The Jewel means wealth. The Jewel means beauty. The Jewel means royalty. But for girls like Violet, the Jewel means servitude. Not just any kind of servitude. Violet, born and raised in the Marsh, has been trained as a surrogate for the royalty—because in the Jewel the only thing more important than opulence is offspring.
Purchased at the surrogacy auction by the Duchess of the Lake and greeted with a slap to the face, Violet (now known only as #197) quickly learns of the brutal truths that lie beneath the Jewel’s glittering facade: the cruelty, backstabbing, and hidden violence that have become the royal way of life.
Violet must accept the ugly realities of her existence… and try to stay alive. But then a forbidden romance erupts between Violet and a handsome gentleman hired as a companion to the Duchess’s petulant niece. Though his presence makes life in the Jewel a bit brighter, the consequences of their illicit relationship will cost them both more than they bargained for.
Description taken from Goodreads.
I had a lot of mixed feelings about THE JEWEL. First things first–I’ve heard people have been comparing this to THE SELECTION by Kiera Cass.
I mean–I can see why people say that. There are a few similarities, especially in the beginning, with both books. To be perfectly honest, I think that THE JEWEL was written as a sort of response to the huge number of fans who loved THE SELECTION. There are a few times when I felt like THE JEWEL was going to go a certain direction because of certain details that pop up in the story that are extremely similar to THE SELECTION.
But really–if you’re going to compare this book to THE SELECTION, think of this as a duller, darker version of THE SELECTION.
In reality, I guess duller isn’t the best word to describe this book. I was disappointed because I thought that, in comparing Violet to America (the main character of THE SELECTION) that’s what Violet appeared to me as. Weaker, duller, less shiny and bright. And yet, still being perfectly honest here, I thought that Violet had so much potential, especially towards the end of this story; which I think will make things interesting in books to come.
THE SELECTION has a sort of fantasy feeling to it, even though it is a futuristic world as well. I think the real issue comes in that when I think about THE SELECTION, I think about one of the scenes in the very beginning of the first book. I think of Aspen (America’s first love) meeting with her in the middle of the night in a secret fortress, I think of Maxon (the prince) meeting America for the first time officially, and I think of Maxon dancing with America. Things also come to mind are the scenes of later books, when America and Maxon have to hide from rebels, when America meets Maxon’s mother personally, the process in which America begins to fall in love (and more importantly–find a friend) in Maxon.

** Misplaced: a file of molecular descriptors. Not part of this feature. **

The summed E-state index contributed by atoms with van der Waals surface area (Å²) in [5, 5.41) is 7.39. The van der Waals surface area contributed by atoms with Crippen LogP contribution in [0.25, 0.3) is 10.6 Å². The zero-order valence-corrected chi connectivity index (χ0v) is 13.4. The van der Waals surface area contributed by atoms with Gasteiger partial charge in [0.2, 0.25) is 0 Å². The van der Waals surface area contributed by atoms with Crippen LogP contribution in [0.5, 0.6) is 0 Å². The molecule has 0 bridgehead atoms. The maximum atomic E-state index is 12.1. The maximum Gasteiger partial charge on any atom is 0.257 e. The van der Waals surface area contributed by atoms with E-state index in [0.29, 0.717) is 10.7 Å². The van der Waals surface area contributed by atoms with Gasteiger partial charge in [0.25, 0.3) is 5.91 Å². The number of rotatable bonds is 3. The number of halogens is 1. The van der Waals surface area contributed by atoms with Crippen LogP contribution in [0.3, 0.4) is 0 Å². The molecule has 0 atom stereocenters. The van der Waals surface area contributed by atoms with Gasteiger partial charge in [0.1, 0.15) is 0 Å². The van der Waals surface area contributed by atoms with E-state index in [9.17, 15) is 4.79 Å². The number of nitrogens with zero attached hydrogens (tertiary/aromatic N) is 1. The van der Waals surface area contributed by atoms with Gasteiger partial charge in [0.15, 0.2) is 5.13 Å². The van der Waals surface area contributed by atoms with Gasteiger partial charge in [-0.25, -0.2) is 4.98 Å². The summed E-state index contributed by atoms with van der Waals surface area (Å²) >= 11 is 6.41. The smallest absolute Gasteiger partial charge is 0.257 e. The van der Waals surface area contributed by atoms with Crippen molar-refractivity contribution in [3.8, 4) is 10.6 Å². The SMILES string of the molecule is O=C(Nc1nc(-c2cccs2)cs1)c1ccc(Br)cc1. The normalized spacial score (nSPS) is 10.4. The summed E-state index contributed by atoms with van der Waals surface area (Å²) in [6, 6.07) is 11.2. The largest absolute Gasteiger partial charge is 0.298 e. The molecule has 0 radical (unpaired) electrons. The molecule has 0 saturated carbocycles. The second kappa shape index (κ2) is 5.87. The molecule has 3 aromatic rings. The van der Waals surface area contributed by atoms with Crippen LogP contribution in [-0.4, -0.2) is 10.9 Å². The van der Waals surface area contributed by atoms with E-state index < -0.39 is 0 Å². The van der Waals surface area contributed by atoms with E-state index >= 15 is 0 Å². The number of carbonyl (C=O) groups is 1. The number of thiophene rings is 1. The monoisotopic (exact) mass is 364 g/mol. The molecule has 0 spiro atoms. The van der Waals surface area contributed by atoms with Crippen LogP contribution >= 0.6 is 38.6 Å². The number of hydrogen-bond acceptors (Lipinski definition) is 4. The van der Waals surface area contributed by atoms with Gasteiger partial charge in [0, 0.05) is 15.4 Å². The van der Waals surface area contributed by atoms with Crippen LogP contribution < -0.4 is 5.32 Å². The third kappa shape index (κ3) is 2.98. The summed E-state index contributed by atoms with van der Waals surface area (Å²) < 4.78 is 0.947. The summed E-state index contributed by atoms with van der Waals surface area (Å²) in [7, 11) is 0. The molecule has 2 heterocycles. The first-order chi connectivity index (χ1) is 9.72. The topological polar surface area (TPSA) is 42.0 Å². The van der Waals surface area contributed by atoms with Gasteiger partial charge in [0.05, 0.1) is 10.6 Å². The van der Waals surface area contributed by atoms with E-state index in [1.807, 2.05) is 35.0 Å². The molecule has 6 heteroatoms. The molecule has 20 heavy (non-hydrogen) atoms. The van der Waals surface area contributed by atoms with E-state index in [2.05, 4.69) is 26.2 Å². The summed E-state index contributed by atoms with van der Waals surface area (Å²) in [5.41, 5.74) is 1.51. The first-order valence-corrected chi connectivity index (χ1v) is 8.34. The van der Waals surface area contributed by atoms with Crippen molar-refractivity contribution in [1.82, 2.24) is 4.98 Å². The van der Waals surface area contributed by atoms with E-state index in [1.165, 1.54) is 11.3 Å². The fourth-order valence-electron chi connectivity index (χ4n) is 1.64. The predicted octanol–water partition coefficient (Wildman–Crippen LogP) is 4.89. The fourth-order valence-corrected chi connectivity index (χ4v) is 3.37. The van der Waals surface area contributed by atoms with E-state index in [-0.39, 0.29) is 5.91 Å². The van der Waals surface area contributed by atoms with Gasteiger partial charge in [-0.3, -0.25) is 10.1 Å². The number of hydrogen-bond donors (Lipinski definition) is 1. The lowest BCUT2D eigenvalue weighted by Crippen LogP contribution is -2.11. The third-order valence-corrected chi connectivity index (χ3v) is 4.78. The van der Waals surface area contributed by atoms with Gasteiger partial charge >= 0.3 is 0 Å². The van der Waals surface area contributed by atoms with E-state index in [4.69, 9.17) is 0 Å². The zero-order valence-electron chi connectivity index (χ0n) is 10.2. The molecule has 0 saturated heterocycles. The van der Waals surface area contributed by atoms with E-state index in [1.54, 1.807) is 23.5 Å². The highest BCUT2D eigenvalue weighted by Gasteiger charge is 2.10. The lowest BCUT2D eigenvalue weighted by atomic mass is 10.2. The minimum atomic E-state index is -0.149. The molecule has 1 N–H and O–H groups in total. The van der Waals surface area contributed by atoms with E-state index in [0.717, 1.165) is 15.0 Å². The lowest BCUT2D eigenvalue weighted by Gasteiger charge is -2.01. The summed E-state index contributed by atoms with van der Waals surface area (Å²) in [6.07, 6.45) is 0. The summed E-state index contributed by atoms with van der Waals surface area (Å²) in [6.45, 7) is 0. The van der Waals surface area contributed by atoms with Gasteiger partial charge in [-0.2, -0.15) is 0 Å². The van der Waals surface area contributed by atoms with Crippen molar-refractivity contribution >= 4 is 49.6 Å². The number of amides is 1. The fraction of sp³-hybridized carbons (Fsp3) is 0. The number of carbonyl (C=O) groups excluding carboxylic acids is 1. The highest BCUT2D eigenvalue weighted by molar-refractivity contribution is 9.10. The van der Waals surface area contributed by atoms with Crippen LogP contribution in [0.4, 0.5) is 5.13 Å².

When I think of THE JEWEL, I think of Violet getting slapped in the face. I think of cellos and cruel masters and infuriating instalove. Among these visuals are torture, beautiful dresses, amazing libraries and making friends that only seem to disappear.
That’s all I really think of, and that’s the problem. When I think of THE SELECTION, I have a clear idea of how everything works, the entire process (keyword: process) in which everything happened, the beautiful and clear imagery, the dialogue and the heartbreaking/heartwarming/hilarious moments. While I thought that THE JEWEL had a lot of potential, the imagery just isn’t there. It doesn’t leave me with an imprint, a memory. The book itself is entertaining after you get through the extremely boring first 25 pages, but it’s not memorable. I felt like the author just didn’t give me a clear enough explanation of how everything is going to go down, much less answers to the various questions that come up throughout the story.
And there lies another problem, because I actually loved some of the visualization here. I think that Amy Ewing has a great talent for visualization and making analogies. I think that that talent has a long way to go, but I LOVED some of the passages in this book.
I also think that there were some awesome plot points here that didn’t get utilized to their full potential. This book ends in a choking, knife throwing, WHY NO WHAT’S GOING ON cliffhanger. For that, I will read the next book, and I hope that the romance disappears (because that is one thing that is entirely undebatable for me. THE SELECTION has a MUCH better developed romance) and that the book gets taken somewhere I could never imagine. While this book was entertaining, I thought that it could be much better. SELECTION fans–approach this book, but approach it with caution, and DON’T BE AFRAID TO SKIM. 2.5 stars.
pg count for the hardback: 358
Series: The Lone City